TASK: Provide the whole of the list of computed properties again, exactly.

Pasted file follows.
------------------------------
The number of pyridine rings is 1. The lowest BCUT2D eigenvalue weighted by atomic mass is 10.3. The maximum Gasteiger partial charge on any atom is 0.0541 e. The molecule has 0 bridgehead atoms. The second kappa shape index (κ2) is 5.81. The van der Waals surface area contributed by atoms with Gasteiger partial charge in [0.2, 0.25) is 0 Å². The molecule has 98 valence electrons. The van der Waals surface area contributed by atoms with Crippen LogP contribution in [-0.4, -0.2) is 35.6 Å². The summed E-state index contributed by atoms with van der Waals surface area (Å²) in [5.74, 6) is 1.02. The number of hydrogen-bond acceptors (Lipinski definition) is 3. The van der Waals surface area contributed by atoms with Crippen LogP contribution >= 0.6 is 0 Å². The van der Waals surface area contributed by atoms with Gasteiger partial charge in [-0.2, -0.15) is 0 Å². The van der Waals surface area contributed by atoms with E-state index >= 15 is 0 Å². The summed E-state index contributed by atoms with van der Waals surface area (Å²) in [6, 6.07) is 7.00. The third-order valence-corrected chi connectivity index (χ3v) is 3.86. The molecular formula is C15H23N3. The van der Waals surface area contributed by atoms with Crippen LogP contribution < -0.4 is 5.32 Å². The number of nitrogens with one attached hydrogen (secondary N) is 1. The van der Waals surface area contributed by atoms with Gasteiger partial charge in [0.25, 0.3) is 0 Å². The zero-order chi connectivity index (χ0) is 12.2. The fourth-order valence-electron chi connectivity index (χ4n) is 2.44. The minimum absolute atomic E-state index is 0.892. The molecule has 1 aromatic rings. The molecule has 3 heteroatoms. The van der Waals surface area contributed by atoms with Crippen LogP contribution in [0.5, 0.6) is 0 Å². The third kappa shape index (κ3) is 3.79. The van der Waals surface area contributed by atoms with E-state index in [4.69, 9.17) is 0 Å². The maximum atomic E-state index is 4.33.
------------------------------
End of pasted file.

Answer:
The number of pyridine rings is 1. The lowest BCUT2D eigenvalue weighted by atomic mass is 10.3. The maximum Gasteiger partial charge on any atom is 0.0541 e. The molecule has 0 bridgehead atoms. The second kappa shape index (κ2) is 5.81. The van der Waals surface area contributed by atoms with Gasteiger partial charge in [0.2, 0.25) is 0 Å². The molecule has 98 valence electrons. The van der Waals surface area contributed by atoms with Crippen LogP contribution in [-0.4, -0.2) is 35.6 Å². The summed E-state index contributed by atoms with van der Waals surface area (Å²) in [5.74, 6) is 1.02. The number of hydrogen-bond acceptors (Lipinski definition) is 3. The van der Waals surface area contributed by atoms with Crippen LogP contribution >= 0.6 is 0 Å². The van der Waals surface area contributed by atoms with Gasteiger partial charge in [-0.2, -0.15) is 0 Å². The van der Waals surface area contributed by atoms with E-state index >= 15 is 0 Å². The summed E-state index contributed by atoms with van der Waals surface area (Å²) in [6, 6.07) is 7.00. The third-order valence-corrected chi connectivity index (χ3v) is 3.86. The molecular formula is C15H23N3. The van der Waals surface area contributed by atoms with Crippen LogP contribution < -0.4 is 5.32 Å². The number of nitrogens with one attached hydrogen (secondary N) is 1. The van der Waals surface area contributed by atoms with Gasteiger partial charge in [0.25, 0.3) is 0 Å². The zero-order chi connectivity index (χ0) is 12.2. The fourth-order valence-electron chi connectivity index (χ4n) is 2.44. The minimum absolute atomic E-state index is 0.892. The molecule has 1 aromatic rings. The molecule has 3 heteroatoms. The van der Waals surface area contributed by atoms with Crippen LogP contribution in [0.5, 0.6) is 0 Å². The third kappa shape index (κ3) is 3.79. The van der Waals surface area contributed by atoms with E-state index in [4.69, 9.17) is 0 Å². The maximum atomic E-state index is 4.33.